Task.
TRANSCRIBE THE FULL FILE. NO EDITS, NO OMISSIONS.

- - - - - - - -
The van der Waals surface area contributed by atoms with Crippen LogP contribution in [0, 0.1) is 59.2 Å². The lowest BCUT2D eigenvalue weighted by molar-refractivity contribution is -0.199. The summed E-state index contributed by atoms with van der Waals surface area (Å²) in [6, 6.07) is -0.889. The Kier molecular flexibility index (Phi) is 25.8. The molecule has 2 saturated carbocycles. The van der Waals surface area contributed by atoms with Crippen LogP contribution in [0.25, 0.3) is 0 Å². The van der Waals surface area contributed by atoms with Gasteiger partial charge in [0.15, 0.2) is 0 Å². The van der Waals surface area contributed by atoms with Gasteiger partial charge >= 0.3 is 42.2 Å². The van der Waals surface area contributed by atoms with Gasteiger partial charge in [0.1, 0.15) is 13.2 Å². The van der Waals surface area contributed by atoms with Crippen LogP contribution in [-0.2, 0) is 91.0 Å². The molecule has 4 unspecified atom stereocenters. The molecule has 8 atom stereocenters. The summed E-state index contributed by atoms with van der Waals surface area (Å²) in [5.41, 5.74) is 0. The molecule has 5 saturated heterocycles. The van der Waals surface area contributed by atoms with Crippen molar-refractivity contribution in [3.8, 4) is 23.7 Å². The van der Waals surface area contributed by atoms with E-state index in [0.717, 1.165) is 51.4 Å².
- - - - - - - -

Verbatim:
The van der Waals surface area contributed by atoms with Crippen LogP contribution in [0, 0.1) is 59.2 Å². The lowest BCUT2D eigenvalue weighted by molar-refractivity contribution is -0.199. The summed E-state index contributed by atoms with van der Waals surface area (Å²) in [6, 6.07) is -0.889. The Kier molecular flexibility index (Phi) is 25.8. The molecule has 2 saturated carbocycles. The van der Waals surface area contributed by atoms with Crippen LogP contribution in [0.25, 0.3) is 0 Å². The van der Waals surface area contributed by atoms with Gasteiger partial charge in [0.15, 0.2) is 0 Å². The van der Waals surface area contributed by atoms with Gasteiger partial charge >= 0.3 is 42.2 Å². The van der Waals surface area contributed by atoms with Gasteiger partial charge in [0.1, 0.15) is 13.2 Å². The van der Waals surface area contributed by atoms with Crippen LogP contribution in [-0.2, 0) is 91.0 Å². The molecule has 4 unspecified atom stereocenters. The molecule has 8 atom stereocenters. The summed E-state index contributed by atoms with van der Waals surface area (Å²) in [5.41, 5.74) is 0. The molecule has 5 saturated heterocycles. The van der Waals surface area contributed by atoms with Crippen molar-refractivity contribution in [3.8, 4) is 23.7 Å². The van der Waals surface area contributed by atoms with E-state index in [0.717, 1.165) is 51.4 Å².